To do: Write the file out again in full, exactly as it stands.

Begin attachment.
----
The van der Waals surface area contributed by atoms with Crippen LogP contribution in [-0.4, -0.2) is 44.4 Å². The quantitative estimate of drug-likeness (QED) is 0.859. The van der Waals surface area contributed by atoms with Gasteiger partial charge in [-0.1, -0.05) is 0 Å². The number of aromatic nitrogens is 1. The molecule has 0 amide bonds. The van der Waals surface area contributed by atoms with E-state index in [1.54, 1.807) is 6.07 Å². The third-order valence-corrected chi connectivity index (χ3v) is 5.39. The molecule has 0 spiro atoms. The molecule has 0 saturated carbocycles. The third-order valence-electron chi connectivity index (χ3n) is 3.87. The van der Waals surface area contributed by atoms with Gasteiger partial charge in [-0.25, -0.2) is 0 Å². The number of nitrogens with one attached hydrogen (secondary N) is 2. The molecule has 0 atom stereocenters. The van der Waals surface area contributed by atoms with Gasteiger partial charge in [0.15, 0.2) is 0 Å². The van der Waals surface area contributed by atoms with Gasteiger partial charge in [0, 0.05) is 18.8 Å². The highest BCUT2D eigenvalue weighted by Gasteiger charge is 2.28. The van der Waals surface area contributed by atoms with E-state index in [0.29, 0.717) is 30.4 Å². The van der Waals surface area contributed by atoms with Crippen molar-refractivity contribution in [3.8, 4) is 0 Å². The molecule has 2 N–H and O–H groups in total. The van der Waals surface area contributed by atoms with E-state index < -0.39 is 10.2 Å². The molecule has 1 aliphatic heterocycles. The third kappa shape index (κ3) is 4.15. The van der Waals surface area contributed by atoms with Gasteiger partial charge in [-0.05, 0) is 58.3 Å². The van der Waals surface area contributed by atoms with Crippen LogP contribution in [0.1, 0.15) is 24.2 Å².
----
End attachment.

The van der Waals surface area contributed by atoms with Crippen LogP contribution in [-0.4, -0.2) is 44.4 Å². The quantitative estimate of drug-likeness (QED) is 0.859. The van der Waals surface area contributed by atoms with Gasteiger partial charge in [-0.1, -0.05) is 0 Å². The number of aromatic nitrogens is 1. The molecule has 0 amide bonds. The van der Waals surface area contributed by atoms with E-state index in [1.54, 1.807) is 6.07 Å². The third-order valence-corrected chi connectivity index (χ3v) is 5.39. The molecule has 0 spiro atoms. The molecule has 0 saturated carbocycles. The third-order valence-electron chi connectivity index (χ3n) is 3.87. The van der Waals surface area contributed by atoms with Gasteiger partial charge in [-0.25, -0.2) is 0 Å². The number of nitrogens with one attached hydrogen (secondary N) is 2. The molecule has 0 atom stereocenters. The van der Waals surface area contributed by atoms with Gasteiger partial charge in [0.15, 0.2) is 0 Å². The van der Waals surface area contributed by atoms with Gasteiger partial charge in [0, 0.05) is 18.8 Å². The highest BCUT2D eigenvalue weighted by Gasteiger charge is 2.28. The van der Waals surface area contributed by atoms with E-state index in [0.29, 0.717) is 30.4 Å². The van der Waals surface area contributed by atoms with Crippen molar-refractivity contribution in [3.8, 4) is 0 Å². The molecule has 2 N–H and O–H groups in total. The van der Waals surface area contributed by atoms with E-state index < -0.39 is 10.2 Å². The molecule has 1 aliphatic heterocycles. The third kappa shape index (κ3) is 4.15. The van der Waals surface area contributed by atoms with Gasteiger partial charge in [-0.05, 0) is 58.3 Å². The van der Waals surface area contributed by atoms with Crippen LogP contribution in [0.1, 0.15) is 24.2 Å².